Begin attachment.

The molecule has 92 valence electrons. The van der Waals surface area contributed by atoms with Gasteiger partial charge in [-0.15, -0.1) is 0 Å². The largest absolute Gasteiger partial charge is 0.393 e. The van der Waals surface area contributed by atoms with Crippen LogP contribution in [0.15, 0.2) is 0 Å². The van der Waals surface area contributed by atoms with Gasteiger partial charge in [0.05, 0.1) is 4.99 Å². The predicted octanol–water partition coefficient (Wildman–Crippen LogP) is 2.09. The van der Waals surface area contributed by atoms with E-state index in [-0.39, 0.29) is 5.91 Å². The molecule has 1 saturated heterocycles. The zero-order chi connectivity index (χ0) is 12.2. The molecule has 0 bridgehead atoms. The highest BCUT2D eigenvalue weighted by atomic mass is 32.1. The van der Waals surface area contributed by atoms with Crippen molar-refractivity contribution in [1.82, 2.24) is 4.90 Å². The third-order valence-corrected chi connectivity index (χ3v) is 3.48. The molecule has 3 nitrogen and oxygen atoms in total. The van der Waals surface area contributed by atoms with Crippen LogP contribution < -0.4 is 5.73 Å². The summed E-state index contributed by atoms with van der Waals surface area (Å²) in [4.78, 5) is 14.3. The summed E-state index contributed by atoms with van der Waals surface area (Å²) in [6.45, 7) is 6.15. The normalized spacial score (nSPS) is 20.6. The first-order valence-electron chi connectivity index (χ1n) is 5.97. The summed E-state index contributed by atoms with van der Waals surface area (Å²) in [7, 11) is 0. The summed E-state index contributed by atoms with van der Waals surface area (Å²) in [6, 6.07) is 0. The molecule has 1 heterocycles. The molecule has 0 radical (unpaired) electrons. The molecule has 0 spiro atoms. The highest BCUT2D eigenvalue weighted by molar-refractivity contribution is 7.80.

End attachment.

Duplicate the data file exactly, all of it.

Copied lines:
The molecule has 92 valence electrons. The van der Waals surface area contributed by atoms with Gasteiger partial charge in [-0.15, -0.1) is 0 Å². The largest absolute Gasteiger partial charge is 0.393 e. The van der Waals surface area contributed by atoms with Crippen LogP contribution in [0.15, 0.2) is 0 Å². The van der Waals surface area contributed by atoms with Gasteiger partial charge in [0.05, 0.1) is 4.99 Å². The predicted octanol–water partition coefficient (Wildman–Crippen LogP) is 2.09. The van der Waals surface area contributed by atoms with E-state index in [-0.39, 0.29) is 5.91 Å². The molecule has 1 saturated heterocycles. The zero-order chi connectivity index (χ0) is 12.2. The molecule has 0 bridgehead atoms. The highest BCUT2D eigenvalue weighted by atomic mass is 32.1. The van der Waals surface area contributed by atoms with Crippen molar-refractivity contribution in [1.82, 2.24) is 4.90 Å². The third-order valence-corrected chi connectivity index (χ3v) is 3.48. The molecule has 3 nitrogen and oxygen atoms in total. The van der Waals surface area contributed by atoms with Crippen LogP contribution < -0.4 is 5.73 Å². The summed E-state index contributed by atoms with van der Waals surface area (Å²) in [4.78, 5) is 14.3. The summed E-state index contributed by atoms with van der Waals surface area (Å²) in [6.45, 7) is 6.15. The normalized spacial score (nSPS) is 20.6. The first-order valence-electron chi connectivity index (χ1n) is 5.97. The summed E-state index contributed by atoms with van der Waals surface area (Å²) in [7, 11) is 0. The summed E-state index contributed by atoms with van der Waals surface area (Å²) in [6, 6.07) is 0. The molecule has 1 heterocycles. The molecule has 0 radical (unpaired) electrons. The molecule has 0 spiro atoms. The highest BCUT2D eigenvalue weighted by molar-refractivity contribution is 7.80.